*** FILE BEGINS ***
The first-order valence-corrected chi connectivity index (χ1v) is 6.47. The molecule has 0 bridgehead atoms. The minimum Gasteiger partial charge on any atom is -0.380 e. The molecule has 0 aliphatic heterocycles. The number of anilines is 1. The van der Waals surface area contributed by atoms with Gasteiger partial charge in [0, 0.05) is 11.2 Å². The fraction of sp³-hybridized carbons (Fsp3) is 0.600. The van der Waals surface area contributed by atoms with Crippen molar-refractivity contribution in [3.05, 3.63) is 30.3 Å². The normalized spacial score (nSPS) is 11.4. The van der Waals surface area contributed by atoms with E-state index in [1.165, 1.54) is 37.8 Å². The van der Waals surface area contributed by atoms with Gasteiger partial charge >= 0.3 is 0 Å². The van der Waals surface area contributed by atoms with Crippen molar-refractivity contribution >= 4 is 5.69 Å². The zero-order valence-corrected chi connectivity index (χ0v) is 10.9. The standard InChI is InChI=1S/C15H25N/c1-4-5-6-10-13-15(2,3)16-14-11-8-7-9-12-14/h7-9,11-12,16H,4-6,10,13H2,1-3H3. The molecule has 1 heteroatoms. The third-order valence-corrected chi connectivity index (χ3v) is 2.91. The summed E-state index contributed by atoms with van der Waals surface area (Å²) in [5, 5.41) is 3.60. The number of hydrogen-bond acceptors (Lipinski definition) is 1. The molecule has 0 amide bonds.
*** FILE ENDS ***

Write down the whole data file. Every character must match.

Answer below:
The first-order valence-corrected chi connectivity index (χ1v) is 6.47. The molecule has 0 bridgehead atoms. The minimum Gasteiger partial charge on any atom is -0.380 e. The molecule has 0 aliphatic heterocycles. The number of anilines is 1. The van der Waals surface area contributed by atoms with Gasteiger partial charge in [0, 0.05) is 11.2 Å². The fraction of sp³-hybridized carbons (Fsp3) is 0.600. The van der Waals surface area contributed by atoms with Crippen molar-refractivity contribution in [3.05, 3.63) is 30.3 Å². The normalized spacial score (nSPS) is 11.4. The van der Waals surface area contributed by atoms with E-state index in [1.165, 1.54) is 37.8 Å². The van der Waals surface area contributed by atoms with Gasteiger partial charge >= 0.3 is 0 Å². The van der Waals surface area contributed by atoms with Crippen molar-refractivity contribution >= 4 is 5.69 Å². The zero-order valence-corrected chi connectivity index (χ0v) is 10.9. The standard InChI is InChI=1S/C15H25N/c1-4-5-6-10-13-15(2,3)16-14-11-8-7-9-12-14/h7-9,11-12,16H,4-6,10,13H2,1-3H3. The molecule has 1 heteroatoms. The third-order valence-corrected chi connectivity index (χ3v) is 2.91. The summed E-state index contributed by atoms with van der Waals surface area (Å²) in [5, 5.41) is 3.60. The number of hydrogen-bond acceptors (Lipinski definition) is 1. The molecule has 0 amide bonds.